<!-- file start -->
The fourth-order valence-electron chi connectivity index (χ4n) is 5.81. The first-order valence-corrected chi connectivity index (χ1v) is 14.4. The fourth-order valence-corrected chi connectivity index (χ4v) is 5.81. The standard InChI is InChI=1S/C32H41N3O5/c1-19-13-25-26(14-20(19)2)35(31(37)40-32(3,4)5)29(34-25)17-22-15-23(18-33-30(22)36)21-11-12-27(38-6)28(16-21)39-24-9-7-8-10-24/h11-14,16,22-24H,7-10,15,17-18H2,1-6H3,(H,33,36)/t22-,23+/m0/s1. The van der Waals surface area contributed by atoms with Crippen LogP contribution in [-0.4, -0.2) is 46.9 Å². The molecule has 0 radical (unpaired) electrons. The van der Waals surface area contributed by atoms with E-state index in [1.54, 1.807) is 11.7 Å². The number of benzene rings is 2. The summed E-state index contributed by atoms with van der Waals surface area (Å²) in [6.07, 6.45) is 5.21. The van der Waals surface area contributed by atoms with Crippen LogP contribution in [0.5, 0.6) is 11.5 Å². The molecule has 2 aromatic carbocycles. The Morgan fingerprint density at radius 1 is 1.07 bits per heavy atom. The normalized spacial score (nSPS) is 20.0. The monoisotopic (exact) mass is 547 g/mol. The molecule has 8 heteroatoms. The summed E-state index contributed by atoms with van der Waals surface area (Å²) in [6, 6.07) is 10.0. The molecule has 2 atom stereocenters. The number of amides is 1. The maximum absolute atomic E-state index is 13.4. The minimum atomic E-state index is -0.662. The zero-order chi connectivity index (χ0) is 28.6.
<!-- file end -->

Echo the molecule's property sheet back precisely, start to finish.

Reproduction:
The fourth-order valence-electron chi connectivity index (χ4n) is 5.81. The first-order valence-corrected chi connectivity index (χ1v) is 14.4. The fourth-order valence-corrected chi connectivity index (χ4v) is 5.81. The standard InChI is InChI=1S/C32H41N3O5/c1-19-13-25-26(14-20(19)2)35(31(37)40-32(3,4)5)29(34-25)17-22-15-23(18-33-30(22)36)21-11-12-27(38-6)28(16-21)39-24-9-7-8-10-24/h11-14,16,22-24H,7-10,15,17-18H2,1-6H3,(H,33,36)/t22-,23+/m0/s1. The van der Waals surface area contributed by atoms with Crippen LogP contribution in [-0.4, -0.2) is 46.9 Å². The molecule has 0 radical (unpaired) electrons. The van der Waals surface area contributed by atoms with E-state index in [1.54, 1.807) is 11.7 Å². The number of benzene rings is 2. The summed E-state index contributed by atoms with van der Waals surface area (Å²) in [6.07, 6.45) is 5.21. The van der Waals surface area contributed by atoms with Crippen LogP contribution in [0.5, 0.6) is 11.5 Å². The molecule has 2 aromatic carbocycles. The Morgan fingerprint density at radius 1 is 1.07 bits per heavy atom. The normalized spacial score (nSPS) is 20.0. The monoisotopic (exact) mass is 547 g/mol. The molecule has 8 heteroatoms. The summed E-state index contributed by atoms with van der Waals surface area (Å²) in [6, 6.07) is 10.0. The molecule has 2 atom stereocenters. The number of amides is 1. The maximum absolute atomic E-state index is 13.4. The minimum atomic E-state index is -0.662. The zero-order chi connectivity index (χ0) is 28.6.